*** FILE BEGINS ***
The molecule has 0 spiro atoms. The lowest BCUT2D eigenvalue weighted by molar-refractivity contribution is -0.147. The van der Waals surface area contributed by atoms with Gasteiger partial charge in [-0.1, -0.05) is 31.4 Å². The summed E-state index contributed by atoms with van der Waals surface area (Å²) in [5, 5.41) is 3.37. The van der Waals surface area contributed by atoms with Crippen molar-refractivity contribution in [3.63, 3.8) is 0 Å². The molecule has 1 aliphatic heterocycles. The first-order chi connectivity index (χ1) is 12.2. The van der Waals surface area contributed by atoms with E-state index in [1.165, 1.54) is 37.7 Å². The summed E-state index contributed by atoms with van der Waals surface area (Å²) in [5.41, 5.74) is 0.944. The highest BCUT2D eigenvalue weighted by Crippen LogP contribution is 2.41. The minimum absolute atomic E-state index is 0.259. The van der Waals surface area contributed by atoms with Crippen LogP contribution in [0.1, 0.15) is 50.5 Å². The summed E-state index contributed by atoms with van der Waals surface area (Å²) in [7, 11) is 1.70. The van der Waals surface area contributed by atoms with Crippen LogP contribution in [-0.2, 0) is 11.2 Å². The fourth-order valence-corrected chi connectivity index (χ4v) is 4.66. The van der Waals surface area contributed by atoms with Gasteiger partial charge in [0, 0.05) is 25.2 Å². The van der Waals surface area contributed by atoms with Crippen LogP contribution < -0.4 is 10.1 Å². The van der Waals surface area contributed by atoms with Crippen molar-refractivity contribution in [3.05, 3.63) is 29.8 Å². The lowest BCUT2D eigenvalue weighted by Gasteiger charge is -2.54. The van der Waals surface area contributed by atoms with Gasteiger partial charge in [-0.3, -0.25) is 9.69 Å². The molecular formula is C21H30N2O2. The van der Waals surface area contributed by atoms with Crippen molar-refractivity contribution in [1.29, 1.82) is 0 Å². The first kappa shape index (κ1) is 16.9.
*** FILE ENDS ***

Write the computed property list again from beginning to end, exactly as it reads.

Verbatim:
The molecule has 0 spiro atoms. The lowest BCUT2D eigenvalue weighted by molar-refractivity contribution is -0.147. The van der Waals surface area contributed by atoms with Gasteiger partial charge in [-0.1, -0.05) is 31.4 Å². The summed E-state index contributed by atoms with van der Waals surface area (Å²) in [5, 5.41) is 3.37. The van der Waals surface area contributed by atoms with Crippen molar-refractivity contribution in [3.63, 3.8) is 0 Å². The molecule has 1 aliphatic heterocycles. The first-order chi connectivity index (χ1) is 12.2. The van der Waals surface area contributed by atoms with E-state index in [1.165, 1.54) is 37.7 Å². The summed E-state index contributed by atoms with van der Waals surface area (Å²) in [5.41, 5.74) is 0.944. The highest BCUT2D eigenvalue weighted by Crippen LogP contribution is 2.41. The minimum absolute atomic E-state index is 0.259. The van der Waals surface area contributed by atoms with Crippen LogP contribution in [0.1, 0.15) is 50.5 Å². The summed E-state index contributed by atoms with van der Waals surface area (Å²) in [7, 11) is 1.70. The van der Waals surface area contributed by atoms with Crippen LogP contribution in [-0.2, 0) is 11.2 Å². The fourth-order valence-corrected chi connectivity index (χ4v) is 4.66. The van der Waals surface area contributed by atoms with Gasteiger partial charge in [0, 0.05) is 25.2 Å². The van der Waals surface area contributed by atoms with Crippen LogP contribution < -0.4 is 10.1 Å². The van der Waals surface area contributed by atoms with Crippen molar-refractivity contribution in [3.05, 3.63) is 29.8 Å². The lowest BCUT2D eigenvalue weighted by Gasteiger charge is -2.54. The van der Waals surface area contributed by atoms with Gasteiger partial charge in [-0.3, -0.25) is 9.69 Å². The molecular formula is C21H30N2O2. The van der Waals surface area contributed by atoms with Crippen molar-refractivity contribution in [1.29, 1.82) is 0 Å². The first kappa shape index (κ1) is 16.9.